Document Type



Doctor of Philosophy (PhD)



First Advisor's Name

Paulo Graziano

First Advisor's Committee Title

Committee chair

Second Advisor's Name

Katie Hart

Second Advisor's Committee Title

Committee member

Third Advisor's Name

Catherine Coccia

Third Advisor's Committee Title

Committee member

Fourth Advisor's Name

Dana McMakin

Fourth Advisor's Committee Title

Committee member


pediatric obesity, parenting, intervention

Date of Defense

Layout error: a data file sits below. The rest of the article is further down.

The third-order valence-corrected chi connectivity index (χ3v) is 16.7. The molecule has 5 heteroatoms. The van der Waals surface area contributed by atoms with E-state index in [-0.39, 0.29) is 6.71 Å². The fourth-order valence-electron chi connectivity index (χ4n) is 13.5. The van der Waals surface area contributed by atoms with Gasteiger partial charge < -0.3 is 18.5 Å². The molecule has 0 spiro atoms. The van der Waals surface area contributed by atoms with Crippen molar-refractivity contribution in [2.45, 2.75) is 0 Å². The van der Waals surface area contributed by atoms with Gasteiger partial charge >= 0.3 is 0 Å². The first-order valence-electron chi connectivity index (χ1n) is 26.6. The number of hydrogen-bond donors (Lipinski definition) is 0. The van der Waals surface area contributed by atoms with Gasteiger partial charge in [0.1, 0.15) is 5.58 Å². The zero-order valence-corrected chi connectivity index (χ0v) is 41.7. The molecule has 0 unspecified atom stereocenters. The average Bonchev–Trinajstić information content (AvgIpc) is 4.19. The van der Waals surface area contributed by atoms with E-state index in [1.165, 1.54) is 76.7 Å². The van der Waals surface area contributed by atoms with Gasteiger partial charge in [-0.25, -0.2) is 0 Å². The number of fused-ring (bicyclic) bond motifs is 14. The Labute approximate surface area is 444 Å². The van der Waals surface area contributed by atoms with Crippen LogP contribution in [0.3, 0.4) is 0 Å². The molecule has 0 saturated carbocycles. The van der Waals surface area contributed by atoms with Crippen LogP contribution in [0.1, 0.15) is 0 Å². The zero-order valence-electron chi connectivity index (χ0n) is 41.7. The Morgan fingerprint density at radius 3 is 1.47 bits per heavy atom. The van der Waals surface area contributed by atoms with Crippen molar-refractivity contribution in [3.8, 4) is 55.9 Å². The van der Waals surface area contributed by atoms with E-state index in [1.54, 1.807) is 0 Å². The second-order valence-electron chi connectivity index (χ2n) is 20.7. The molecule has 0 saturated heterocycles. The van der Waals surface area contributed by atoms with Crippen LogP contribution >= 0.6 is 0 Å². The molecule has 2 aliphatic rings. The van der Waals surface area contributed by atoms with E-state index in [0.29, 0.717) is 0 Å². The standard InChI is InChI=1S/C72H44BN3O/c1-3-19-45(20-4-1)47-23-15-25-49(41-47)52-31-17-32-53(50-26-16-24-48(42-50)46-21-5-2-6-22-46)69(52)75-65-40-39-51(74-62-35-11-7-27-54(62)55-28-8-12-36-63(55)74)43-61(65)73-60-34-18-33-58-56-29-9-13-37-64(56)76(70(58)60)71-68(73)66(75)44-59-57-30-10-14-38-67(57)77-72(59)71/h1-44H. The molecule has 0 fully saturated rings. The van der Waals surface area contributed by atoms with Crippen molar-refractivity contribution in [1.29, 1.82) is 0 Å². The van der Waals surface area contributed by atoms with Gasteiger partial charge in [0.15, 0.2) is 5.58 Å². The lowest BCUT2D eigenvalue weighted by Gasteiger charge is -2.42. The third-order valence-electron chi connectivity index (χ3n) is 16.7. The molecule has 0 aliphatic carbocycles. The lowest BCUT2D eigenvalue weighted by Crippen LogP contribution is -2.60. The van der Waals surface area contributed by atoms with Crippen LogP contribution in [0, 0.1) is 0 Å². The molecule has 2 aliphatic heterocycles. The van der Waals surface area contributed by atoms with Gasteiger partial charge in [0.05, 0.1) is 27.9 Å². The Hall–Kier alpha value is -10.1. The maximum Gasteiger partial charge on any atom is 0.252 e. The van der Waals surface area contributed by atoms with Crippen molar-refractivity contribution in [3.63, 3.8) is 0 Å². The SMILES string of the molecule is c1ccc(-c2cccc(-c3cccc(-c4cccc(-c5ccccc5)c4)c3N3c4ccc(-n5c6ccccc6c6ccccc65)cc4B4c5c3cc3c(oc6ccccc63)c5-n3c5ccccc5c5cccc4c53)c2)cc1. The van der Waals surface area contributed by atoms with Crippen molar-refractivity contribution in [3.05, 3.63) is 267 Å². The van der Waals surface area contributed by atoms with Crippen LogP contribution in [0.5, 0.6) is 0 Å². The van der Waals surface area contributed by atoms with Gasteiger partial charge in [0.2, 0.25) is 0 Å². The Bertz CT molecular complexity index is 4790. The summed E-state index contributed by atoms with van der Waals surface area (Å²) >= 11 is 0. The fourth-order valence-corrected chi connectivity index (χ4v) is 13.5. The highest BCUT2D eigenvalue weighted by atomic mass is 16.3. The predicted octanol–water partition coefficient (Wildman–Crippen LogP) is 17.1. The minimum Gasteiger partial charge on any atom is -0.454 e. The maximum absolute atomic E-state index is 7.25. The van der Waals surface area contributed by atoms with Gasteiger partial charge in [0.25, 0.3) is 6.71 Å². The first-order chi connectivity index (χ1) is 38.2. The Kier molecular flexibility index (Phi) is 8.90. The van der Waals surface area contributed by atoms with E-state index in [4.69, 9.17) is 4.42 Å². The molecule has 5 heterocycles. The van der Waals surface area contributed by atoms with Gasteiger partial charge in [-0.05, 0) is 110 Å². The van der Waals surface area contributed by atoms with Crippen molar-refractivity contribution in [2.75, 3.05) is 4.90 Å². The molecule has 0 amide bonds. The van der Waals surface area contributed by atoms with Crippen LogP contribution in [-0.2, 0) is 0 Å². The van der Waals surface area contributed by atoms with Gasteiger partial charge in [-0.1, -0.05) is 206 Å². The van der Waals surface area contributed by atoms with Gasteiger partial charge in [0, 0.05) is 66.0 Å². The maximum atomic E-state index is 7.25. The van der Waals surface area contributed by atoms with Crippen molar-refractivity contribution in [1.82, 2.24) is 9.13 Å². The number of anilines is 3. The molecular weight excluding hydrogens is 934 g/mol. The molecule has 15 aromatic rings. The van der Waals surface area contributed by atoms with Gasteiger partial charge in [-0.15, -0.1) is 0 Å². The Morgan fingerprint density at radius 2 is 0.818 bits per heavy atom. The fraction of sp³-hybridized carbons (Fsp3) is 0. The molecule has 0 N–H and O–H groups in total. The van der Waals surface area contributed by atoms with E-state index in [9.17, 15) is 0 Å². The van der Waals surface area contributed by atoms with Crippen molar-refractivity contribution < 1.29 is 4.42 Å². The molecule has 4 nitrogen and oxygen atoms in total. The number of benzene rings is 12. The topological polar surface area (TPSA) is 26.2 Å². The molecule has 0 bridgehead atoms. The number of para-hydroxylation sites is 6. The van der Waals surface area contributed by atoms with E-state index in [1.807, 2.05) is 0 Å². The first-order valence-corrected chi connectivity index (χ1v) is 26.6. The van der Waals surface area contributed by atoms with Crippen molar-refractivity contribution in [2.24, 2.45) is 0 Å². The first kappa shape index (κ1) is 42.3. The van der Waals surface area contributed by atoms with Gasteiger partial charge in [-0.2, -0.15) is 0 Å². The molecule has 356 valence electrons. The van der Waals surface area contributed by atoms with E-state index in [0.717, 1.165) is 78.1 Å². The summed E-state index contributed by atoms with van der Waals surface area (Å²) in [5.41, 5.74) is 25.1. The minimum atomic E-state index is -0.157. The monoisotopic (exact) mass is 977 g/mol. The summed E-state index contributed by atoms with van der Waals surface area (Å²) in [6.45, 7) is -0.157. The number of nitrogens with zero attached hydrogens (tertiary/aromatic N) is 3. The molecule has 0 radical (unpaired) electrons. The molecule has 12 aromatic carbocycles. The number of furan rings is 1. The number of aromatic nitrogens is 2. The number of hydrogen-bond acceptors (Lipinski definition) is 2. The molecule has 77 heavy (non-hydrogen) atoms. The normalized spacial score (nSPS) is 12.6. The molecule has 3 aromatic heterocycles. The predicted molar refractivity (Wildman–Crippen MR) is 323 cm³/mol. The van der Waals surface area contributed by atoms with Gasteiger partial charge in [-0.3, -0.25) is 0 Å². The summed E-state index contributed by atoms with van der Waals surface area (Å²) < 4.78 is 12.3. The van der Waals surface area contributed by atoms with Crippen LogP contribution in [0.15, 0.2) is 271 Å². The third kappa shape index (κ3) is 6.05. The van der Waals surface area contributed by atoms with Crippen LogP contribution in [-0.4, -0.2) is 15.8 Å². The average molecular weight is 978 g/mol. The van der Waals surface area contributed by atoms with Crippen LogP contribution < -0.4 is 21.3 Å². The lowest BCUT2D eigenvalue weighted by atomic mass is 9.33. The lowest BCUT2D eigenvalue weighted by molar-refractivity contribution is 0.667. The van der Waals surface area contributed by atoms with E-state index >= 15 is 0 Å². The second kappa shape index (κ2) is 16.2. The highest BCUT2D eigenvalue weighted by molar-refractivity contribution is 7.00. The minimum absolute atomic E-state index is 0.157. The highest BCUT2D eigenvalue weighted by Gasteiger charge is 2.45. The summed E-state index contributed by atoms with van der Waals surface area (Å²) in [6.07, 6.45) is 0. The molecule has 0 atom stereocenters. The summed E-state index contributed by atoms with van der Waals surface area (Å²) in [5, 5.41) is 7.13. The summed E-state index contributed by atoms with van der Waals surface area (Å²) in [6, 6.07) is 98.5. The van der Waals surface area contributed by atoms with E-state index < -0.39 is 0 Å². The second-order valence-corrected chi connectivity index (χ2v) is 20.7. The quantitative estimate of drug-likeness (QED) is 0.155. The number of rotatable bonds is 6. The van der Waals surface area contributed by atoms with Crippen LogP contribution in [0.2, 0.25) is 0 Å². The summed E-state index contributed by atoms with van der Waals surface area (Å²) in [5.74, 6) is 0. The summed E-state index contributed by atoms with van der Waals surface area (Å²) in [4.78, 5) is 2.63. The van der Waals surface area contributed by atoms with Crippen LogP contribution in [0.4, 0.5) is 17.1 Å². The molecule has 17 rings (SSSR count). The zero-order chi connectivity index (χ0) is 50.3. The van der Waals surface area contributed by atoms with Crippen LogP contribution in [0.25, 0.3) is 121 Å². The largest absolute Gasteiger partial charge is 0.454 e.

The current work examined healthy lifestyle interventions in different settings and their associated child and parent outcomes. Specifically, the first study examined, via a randomized trial, the efficacy of the Healthy Lifestyle Summer Camp and Parenting program (HLSC+HLPP) compared to the Health Lifestyle Summer Camp (HLSC) on improving child and parent health outcomes as well as mechanistic outcomes. Various anthropometric, fitness, nutrition, home environment, and parenting outcomes were collected for both children and their parent pre- and post-intervention. Results indicated that both HLSC+HLPP and HLSC were feasible and acceptable. There were no statistically significant differences between groups, however, both groups did demonstrate improvement. Specifically, there was a decrease in child Body Mass Index (BMI) z-score and increase in child fitness and parental monitoring after the intervention for both groups. Moreover, there were improvements in nutrition in HLSC+HLPP and improvements in physical activity and parenting stress in HLSC. These findings highlight the feasibility, acceptability, and improvement of child health outcomes after both the HLSC+HLPP and HLSC. Future research should examine group differences during a follow-up period. Utilizing an open trial, the second study examined the feasibility, acceptability, and initial promise of implementing the Healthy Lifestyle Parenting Program (HLPP) within a community setting. Measures were identical to that of Study One. Findings indicated that the HLPP was feasible and highly acceptable among participating families. Improvements were found in child nutrition knowledge and family frequency of sedentary activity. Additionally, 50% of children showed clinically significant changes in BMI z-score. These findings highlight that a parent-based obesity intervention implemented in a community setting may contribute to positive health changes in children. However, given recruitment and retention difficulties noted, finding convenient ways for families to participate is of utmost importance.



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